Art Review


The contemporary craze for backlit translucent photos in wall-hung boxes seems to be moving full speed ahead, and it has been for at least a decade. This type of thing is so popular right now among artists that it has completely transcended its original role as a simple stylistic device for photographers and has become its own full-blown genre. The Andenken Gallery (2110 Market Street, 303-332-5582) is now filled with these fashionable light boxes, and with other things that are clearly outgrowths of them, for an exhibit called All Lights.

The best of the boxes are by Kelly Shroads, including "Aether" (seen above). They consist of lighted dye-coupler prints behind sheets of clear acrylic in heavy steel frames. "Aether" is monumental because of its size and simplicity and its frame. This substantiality and the spare sense for image composition are two key ways in which the Shroads pieces are distinguished from most of the rest of the field.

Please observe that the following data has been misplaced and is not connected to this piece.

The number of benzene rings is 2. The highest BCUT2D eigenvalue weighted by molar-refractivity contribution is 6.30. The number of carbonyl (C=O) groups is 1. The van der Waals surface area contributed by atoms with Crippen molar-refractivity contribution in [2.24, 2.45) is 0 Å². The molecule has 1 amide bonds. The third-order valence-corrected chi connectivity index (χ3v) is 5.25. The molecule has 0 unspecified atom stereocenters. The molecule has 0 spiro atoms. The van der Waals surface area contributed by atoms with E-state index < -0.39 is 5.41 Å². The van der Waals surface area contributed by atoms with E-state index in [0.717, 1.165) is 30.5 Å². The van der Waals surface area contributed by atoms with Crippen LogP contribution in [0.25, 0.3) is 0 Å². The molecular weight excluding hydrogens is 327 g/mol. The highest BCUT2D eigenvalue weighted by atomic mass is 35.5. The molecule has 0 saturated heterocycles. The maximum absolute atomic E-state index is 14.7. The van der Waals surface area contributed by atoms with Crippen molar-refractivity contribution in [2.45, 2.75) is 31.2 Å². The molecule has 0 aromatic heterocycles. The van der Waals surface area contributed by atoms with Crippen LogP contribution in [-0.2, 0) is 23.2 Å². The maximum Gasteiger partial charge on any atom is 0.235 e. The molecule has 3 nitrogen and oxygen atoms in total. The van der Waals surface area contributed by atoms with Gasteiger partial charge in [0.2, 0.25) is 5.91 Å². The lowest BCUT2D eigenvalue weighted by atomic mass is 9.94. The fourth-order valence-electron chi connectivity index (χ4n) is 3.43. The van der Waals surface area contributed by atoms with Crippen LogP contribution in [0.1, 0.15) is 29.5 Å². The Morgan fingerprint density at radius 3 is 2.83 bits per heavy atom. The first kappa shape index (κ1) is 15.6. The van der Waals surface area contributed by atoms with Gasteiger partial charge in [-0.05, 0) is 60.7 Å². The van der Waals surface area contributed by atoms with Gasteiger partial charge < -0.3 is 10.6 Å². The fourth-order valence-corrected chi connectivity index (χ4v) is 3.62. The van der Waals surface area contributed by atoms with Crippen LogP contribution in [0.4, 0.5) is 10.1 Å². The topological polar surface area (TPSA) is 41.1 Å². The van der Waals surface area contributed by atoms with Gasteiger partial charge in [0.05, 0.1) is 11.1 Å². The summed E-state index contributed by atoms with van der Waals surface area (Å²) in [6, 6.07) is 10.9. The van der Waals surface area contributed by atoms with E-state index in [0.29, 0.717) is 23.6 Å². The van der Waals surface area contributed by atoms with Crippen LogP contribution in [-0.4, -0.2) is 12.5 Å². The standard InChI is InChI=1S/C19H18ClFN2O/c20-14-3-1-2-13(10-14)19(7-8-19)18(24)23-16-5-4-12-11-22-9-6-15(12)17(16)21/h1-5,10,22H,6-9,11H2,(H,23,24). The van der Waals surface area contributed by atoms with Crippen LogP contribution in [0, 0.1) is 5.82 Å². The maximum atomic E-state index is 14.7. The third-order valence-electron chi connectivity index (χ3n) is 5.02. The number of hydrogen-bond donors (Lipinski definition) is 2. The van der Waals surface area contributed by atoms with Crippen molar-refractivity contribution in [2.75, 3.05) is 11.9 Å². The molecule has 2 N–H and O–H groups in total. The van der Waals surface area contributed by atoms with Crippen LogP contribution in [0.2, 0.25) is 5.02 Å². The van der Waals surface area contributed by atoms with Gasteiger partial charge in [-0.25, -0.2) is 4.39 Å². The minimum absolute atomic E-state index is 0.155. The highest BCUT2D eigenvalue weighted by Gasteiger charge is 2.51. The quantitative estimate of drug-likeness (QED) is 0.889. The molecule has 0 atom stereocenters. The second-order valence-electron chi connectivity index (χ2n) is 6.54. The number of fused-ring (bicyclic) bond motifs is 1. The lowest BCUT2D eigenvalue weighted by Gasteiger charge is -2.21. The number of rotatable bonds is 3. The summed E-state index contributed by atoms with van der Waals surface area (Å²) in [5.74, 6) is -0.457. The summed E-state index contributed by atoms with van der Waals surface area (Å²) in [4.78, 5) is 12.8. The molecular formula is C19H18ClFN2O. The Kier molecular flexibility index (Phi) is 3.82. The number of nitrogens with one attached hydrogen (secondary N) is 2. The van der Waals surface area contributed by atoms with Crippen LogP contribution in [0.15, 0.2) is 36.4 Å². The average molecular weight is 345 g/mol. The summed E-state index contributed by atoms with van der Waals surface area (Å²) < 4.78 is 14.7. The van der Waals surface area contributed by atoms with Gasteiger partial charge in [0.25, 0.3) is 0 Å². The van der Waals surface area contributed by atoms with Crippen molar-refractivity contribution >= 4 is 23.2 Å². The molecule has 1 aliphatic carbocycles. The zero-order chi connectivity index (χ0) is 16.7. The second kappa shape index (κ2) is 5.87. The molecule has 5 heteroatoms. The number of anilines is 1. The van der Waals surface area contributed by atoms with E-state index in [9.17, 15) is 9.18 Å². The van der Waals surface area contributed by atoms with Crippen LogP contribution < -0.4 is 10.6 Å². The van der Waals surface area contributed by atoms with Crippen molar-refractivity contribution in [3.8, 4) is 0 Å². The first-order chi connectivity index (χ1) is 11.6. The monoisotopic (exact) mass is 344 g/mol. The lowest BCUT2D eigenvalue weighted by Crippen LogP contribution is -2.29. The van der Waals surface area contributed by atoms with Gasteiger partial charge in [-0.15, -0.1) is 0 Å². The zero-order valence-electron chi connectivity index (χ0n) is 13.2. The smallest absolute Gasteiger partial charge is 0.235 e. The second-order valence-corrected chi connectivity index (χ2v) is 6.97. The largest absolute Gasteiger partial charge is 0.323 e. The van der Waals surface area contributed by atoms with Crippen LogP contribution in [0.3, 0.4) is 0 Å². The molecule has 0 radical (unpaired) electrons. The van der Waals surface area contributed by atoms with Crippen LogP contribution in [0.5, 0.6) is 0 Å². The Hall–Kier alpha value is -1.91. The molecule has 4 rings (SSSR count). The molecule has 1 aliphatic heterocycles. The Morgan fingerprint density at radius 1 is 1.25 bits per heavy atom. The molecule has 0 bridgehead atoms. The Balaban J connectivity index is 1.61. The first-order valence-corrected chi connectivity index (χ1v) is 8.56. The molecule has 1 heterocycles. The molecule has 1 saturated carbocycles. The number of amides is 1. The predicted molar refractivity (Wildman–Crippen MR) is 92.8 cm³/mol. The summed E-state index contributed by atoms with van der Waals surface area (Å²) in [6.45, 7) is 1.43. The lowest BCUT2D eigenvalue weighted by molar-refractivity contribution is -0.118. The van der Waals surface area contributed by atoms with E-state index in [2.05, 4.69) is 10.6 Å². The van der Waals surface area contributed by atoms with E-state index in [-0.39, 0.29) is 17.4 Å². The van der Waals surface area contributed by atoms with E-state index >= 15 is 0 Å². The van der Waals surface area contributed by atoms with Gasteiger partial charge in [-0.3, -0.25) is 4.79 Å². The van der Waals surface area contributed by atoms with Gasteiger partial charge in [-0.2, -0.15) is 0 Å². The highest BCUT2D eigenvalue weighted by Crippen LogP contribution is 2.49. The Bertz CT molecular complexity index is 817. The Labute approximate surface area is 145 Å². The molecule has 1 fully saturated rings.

Also outstanding are Brian Rawls Dodd's clever takes on the genre. In his "Surveillance" series, grainy color transparencies of nighttime scenes are viewed through the glass panels of obsolete computer scanners. The scanners are hung on the wall, so their beige plastic cases become ad hoc frames. They're really smart.

Some of the artists here use light in other ways, most notably Craig Coleman. For "Live," he created an installation using projected light. With an old overhead projector, an aquarium partly filled with water and floating tubes, and a stretched-muslin screen, Coleman has "painted" a kinetic abstraction. "Live" is slightly unnerving and sort of looks, as the title warns us, like a view of microscopic life.

Also doing something different with light is Brent Shaw, who makes elegant little lanterns using recycled bottles and machine parts. They're a lot better than they sound. And there's tons more, including notable pieces by Josh Levy, Jonathan Stiles and Vincent Comparetto. The show runs through March 30.

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Michael Paglia is an art historian and writer whose columns have appeared in Westword since 1995; his essays on the visual arts have also been published in national periodicals including Art News, Architecture, Art Ltd., Modernism, Art & Auction and Sculpture Magazine. He taught art history at the University of Colorado Denver.
Contact: Michael Paglia